The Ombudsman’s Central Sulawesi office urged the provincial administration to end the practice of illegal mining, which was feared to have negatively impacted the environment.
The office, which oversees public service complaints, recorded numerous reports of illegal gold mining in the province, the office’s head Sofyan Farid Lembah said.
The practice was reported to have occurred in at least three villages in South Lore district, which is part of the protected Lore Lindu National Park in Poso regency. Around 300 miners operated in the area, where there were around 50 open pits.
The miners allegedly used chemical substances, such as mercury, for gold processing, which caused restlessness in residents of the area over the environmental impacts caused by the practice, especially in threatening the ecosystem at the park, which is also a cultural heritage site where ancient megalith statues surround the mining area.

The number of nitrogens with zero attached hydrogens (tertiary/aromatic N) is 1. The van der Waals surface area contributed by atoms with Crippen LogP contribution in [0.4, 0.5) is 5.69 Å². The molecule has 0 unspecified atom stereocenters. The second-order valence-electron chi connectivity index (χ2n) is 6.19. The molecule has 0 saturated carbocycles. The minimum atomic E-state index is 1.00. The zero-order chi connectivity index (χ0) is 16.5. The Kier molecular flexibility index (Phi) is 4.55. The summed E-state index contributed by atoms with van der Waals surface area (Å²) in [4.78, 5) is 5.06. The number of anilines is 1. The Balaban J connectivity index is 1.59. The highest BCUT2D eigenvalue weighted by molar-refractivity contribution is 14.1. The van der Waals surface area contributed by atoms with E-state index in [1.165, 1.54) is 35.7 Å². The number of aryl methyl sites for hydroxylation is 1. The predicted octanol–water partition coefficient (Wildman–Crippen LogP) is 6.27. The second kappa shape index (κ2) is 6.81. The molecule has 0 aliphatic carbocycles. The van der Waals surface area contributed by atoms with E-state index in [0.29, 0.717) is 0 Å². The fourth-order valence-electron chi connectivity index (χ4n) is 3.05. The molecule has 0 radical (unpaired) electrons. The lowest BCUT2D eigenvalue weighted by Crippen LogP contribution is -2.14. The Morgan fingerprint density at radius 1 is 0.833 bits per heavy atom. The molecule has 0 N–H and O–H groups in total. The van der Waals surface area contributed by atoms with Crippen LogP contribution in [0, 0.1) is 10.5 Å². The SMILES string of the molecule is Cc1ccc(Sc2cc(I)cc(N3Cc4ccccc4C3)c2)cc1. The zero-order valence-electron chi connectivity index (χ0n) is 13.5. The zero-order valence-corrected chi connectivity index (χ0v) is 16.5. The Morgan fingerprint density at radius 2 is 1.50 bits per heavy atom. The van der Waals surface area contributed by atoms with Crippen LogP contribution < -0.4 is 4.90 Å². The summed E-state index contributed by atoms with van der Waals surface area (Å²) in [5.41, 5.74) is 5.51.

“So the mining activities must be put to an end,” Sofyan told The Jakarta Post.
Moreover, Ombudsman also pushed for the Central Sulawesi administration to manage the mining areas in the province.
Meanwhile, Lore Lindu National Park head Sudayatna said one of the illegal gold mines in Dongi-Dongi, which was located inside the park, had been closed. The park’s authorities had also rehabilitated the open pits by planting trees.
Central Sulawesi Governor Longki Djanggola had previously said that he would impose legal sanctions on the illegal miners who opened mines in the protected area.(rin)